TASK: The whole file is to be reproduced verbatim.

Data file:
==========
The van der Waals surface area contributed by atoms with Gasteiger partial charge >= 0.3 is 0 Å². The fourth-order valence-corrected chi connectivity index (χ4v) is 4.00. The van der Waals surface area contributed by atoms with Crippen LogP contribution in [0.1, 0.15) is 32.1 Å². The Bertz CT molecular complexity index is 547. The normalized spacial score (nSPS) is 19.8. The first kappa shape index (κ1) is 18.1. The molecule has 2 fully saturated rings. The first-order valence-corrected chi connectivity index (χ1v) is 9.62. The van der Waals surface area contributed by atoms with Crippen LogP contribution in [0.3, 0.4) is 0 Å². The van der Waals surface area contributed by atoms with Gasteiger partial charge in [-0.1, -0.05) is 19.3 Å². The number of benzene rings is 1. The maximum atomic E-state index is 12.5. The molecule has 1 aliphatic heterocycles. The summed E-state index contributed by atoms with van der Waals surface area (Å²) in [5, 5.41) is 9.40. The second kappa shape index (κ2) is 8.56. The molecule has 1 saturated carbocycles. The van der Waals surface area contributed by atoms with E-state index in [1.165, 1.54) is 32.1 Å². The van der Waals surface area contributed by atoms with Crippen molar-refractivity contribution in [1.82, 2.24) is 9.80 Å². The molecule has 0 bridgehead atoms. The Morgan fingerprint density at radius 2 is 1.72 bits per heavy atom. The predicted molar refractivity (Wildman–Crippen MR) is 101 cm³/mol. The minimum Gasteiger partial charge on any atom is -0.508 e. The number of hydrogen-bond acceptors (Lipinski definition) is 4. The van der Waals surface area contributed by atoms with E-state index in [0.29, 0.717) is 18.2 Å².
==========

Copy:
The van der Waals surface area contributed by atoms with Gasteiger partial charge >= 0.3 is 0 Å². The fourth-order valence-corrected chi connectivity index (χ4v) is 4.00. The van der Waals surface area contributed by atoms with Crippen LogP contribution in [0.1, 0.15) is 32.1 Å². The Bertz CT molecular complexity index is 547. The normalized spacial score (nSPS) is 19.8. The first kappa shape index (κ1) is 18.1. The molecule has 2 fully saturated rings. The first-order valence-corrected chi connectivity index (χ1v) is 9.62. The van der Waals surface area contributed by atoms with Crippen LogP contribution in [0.3, 0.4) is 0 Å². The van der Waals surface area contributed by atoms with Gasteiger partial charge in [-0.1, -0.05) is 19.3 Å². The number of benzene rings is 1. The maximum atomic E-state index is 12.5. The molecule has 1 aliphatic heterocycles. The summed E-state index contributed by atoms with van der Waals surface area (Å²) in [5, 5.41) is 9.40. The second kappa shape index (κ2) is 8.56. The molecule has 1 saturated carbocycles. The van der Waals surface area contributed by atoms with E-state index in [1.165, 1.54) is 32.1 Å². The van der Waals surface area contributed by atoms with Crippen molar-refractivity contribution in [1.82, 2.24) is 9.80 Å². The molecule has 0 bridgehead atoms. The Morgan fingerprint density at radius 2 is 1.72 bits per heavy atom. The predicted molar refractivity (Wildman–Crippen MR) is 101 cm³/mol. The minimum Gasteiger partial charge on any atom is -0.508 e. The number of hydrogen-bond acceptors (Lipinski definition) is 4. The van der Waals surface area contributed by atoms with E-state index in [0.29, 0.717) is 18.2 Å².